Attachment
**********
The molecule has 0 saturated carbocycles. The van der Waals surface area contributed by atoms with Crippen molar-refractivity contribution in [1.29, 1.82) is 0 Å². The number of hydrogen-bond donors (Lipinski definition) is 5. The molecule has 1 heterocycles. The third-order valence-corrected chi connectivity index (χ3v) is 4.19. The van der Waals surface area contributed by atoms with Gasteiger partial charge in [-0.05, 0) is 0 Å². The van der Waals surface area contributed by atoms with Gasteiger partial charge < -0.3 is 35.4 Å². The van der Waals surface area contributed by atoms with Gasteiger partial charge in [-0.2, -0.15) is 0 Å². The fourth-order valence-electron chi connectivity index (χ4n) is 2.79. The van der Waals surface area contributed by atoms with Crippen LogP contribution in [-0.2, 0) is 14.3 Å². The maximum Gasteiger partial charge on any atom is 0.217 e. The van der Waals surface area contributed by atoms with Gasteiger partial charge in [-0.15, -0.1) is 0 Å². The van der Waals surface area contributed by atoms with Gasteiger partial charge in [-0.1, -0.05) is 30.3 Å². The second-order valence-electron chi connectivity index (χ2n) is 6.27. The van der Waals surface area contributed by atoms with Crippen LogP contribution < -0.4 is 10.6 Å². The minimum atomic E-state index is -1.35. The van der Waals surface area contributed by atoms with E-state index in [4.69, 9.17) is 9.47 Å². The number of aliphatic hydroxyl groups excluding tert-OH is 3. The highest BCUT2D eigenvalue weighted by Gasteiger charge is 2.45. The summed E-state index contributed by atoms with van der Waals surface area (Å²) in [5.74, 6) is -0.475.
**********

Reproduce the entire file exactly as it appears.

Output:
The molecule has 0 saturated carbocycles. The van der Waals surface area contributed by atoms with Crippen molar-refractivity contribution in [1.29, 1.82) is 0 Å². The number of hydrogen-bond donors (Lipinski definition) is 5. The molecule has 1 heterocycles. The third-order valence-corrected chi connectivity index (χ3v) is 4.19. The van der Waals surface area contributed by atoms with Gasteiger partial charge in [-0.05, 0) is 0 Å². The van der Waals surface area contributed by atoms with Gasteiger partial charge < -0.3 is 35.4 Å². The van der Waals surface area contributed by atoms with Gasteiger partial charge in [-0.2, -0.15) is 0 Å². The fourth-order valence-electron chi connectivity index (χ4n) is 2.79. The van der Waals surface area contributed by atoms with Crippen LogP contribution in [-0.2, 0) is 14.3 Å². The maximum Gasteiger partial charge on any atom is 0.217 e. The van der Waals surface area contributed by atoms with Gasteiger partial charge in [-0.15, -0.1) is 0 Å². The van der Waals surface area contributed by atoms with Gasteiger partial charge in [-0.1, -0.05) is 30.3 Å². The second-order valence-electron chi connectivity index (χ2n) is 6.27. The van der Waals surface area contributed by atoms with Crippen LogP contribution < -0.4 is 10.6 Å². The minimum atomic E-state index is -1.35. The van der Waals surface area contributed by atoms with E-state index in [4.69, 9.17) is 9.47 Å². The number of aliphatic hydroxyl groups excluding tert-OH is 3. The highest BCUT2D eigenvalue weighted by Gasteiger charge is 2.45. The summed E-state index contributed by atoms with van der Waals surface area (Å²) in [5.74, 6) is -0.475.